The base sample for this investigation is the Fortune 1,000 firms for the period 2010 to 2021. ESG data was obtained from Bloomberg database while financial data was downloaded from the COMPUSTAT data files. The results show several important findings: 1) ESG activities (total score) have incremental valuation relevance in the presence of shareholders' value creation strategy; 2) because of the voluntary disclosure of ESG activities, data availability for each of the ESG pillars are not consistent in terms of number of activities and disclosures; 3) when testing for the impact of each individual pillar on firm value, both environment and governance measures have a positive and significant relationship with firm value while the social measure, although significant, is negatively related to firm value which is inconsistent with expectations; 4) the type of industry (polluting versus non-polluting) is positively and significantly associated with firm value; and 5) other control variables such as firm size and profitability are significant but some exhibit unexpected direction, which can be due to data skewness.

Spring 2023 Speakers

  • 12:10 p.m.–1:10 p.m.

    Lubin Research Seminar Series speaker Dr. Mark Rodgers, Assistant Professor, Supply Chain Management Department, Rutgers Business School

    Dr. Mark Rodgers is an Assistant Professor in the Supply Chain Management Department of the Rutgers Business School, where he currently teaches Lean Six Sigma, Demand Planning, and Operations Analysis courses at the undergraduate and graduate levels. His research interests include business process improvement, sustainability, power grid expansion planning, simulation-based optimization, and supply chain analytics. Dr. Rodgers holds a PhD in Industrial & Systems Engineering from Rutgers University, MS degrees in Statistics and Industrial & Systems Engineering from Rutgers University, a MEng in Pharmaceutical Manufacturing Practices from Stevens Institute of Technology, and a BS in Ceramics and Materials Science Engineering from Rutgers University. Additionally, he is a certified Six Sigma Black Belt. Prior to joining the Rutgers Business School's faculty, Dr. Rodgers worked in the telecommunications, pharmaceutical, transportation, and management consulting industries in various business process improvement and analytics roles.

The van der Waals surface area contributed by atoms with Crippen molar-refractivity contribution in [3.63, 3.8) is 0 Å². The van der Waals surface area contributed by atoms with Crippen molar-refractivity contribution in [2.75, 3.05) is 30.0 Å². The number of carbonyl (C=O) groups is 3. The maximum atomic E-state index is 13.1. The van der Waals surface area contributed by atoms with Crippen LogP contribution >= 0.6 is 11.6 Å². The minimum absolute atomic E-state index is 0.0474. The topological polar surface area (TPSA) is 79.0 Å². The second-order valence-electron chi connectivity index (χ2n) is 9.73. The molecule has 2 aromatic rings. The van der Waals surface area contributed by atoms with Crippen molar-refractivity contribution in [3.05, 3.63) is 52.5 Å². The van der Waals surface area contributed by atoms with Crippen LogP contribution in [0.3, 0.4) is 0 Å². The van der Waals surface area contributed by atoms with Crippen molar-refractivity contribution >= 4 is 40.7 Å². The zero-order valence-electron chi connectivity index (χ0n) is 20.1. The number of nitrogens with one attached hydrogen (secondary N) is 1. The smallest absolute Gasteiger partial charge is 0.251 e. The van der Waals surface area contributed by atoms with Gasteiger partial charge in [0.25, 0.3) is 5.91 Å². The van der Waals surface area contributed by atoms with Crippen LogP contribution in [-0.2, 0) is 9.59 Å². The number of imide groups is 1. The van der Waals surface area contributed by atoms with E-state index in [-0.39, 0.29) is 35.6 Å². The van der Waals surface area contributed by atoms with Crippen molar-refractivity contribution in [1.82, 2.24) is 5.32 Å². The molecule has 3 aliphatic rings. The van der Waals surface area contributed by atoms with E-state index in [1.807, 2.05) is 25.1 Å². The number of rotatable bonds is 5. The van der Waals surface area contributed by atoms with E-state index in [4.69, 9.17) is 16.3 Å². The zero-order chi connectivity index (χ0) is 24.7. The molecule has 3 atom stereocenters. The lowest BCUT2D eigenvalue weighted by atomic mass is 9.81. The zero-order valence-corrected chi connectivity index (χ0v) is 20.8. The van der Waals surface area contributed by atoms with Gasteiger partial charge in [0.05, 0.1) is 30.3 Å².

Paper to be presented

    Building Sustainable Supply Chains: Challenges, Strategies, and Case Studies (Mark Rodgers, Matthew Walsman, and Kevin Lyons)


    Sustainability is crucial in supply chain management, affecting various areas such as sourcing, production, logistics, and transportation. This talk emphasizes the importance of implementing sustainable practices, with a focus on future trends in the field. The Rutgers University single-stream recycling program is presented as a case study to illustrate the challenges faced by such initiatives, including contamination and high sorting costs. The Rutgers research team has developed a new recycling program to reduce costs and contamination, improving the sustainability and effectiveness of supply chain management practices. Implementing sustainable practices results in cost savings, increased efficiency, better quality, and an improved reputation, making it a necessary consideration for businesses in today's global landscape. Continuous monitoring and improvement are essential for the ongoing success of sustainable supply chain management practices.

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    Rosario (Roy) Girasa, Distinguished Professor of Legal Studies, Lubin School of Business

    12:10 p.m.–1:10 p.m.

    Roy Girasa has been a practicing attorney since 1962 and has taught in the Lubin School's department of Legal Studies and Taxation for the past 43 years. He holds the title of Distinguished Professor and has authored eight law texts (seven published by Palgrave Macmillan with two published in 2022), mainly concerning the law of finance, cyberlaw, and the latest technological advances and the regulation thereof. He has also authored over 135 articles.

    Paper to be presented

    Latest technological and regulatory trends in artificial intelligence (Roy Girasa)


    The development of artificial intelligence (AI) has escalated to a degree that most observers believed would take decades to accomplish. Since the last publication of the author’s book on AI in 2020, there have been significant advancements in its applications such as in healthcare, military uses, cybersecurity, and, most recently, ChatGPT. We will discuss summarily the latest progressions of AI including how it is and will affect business and professions related thereto.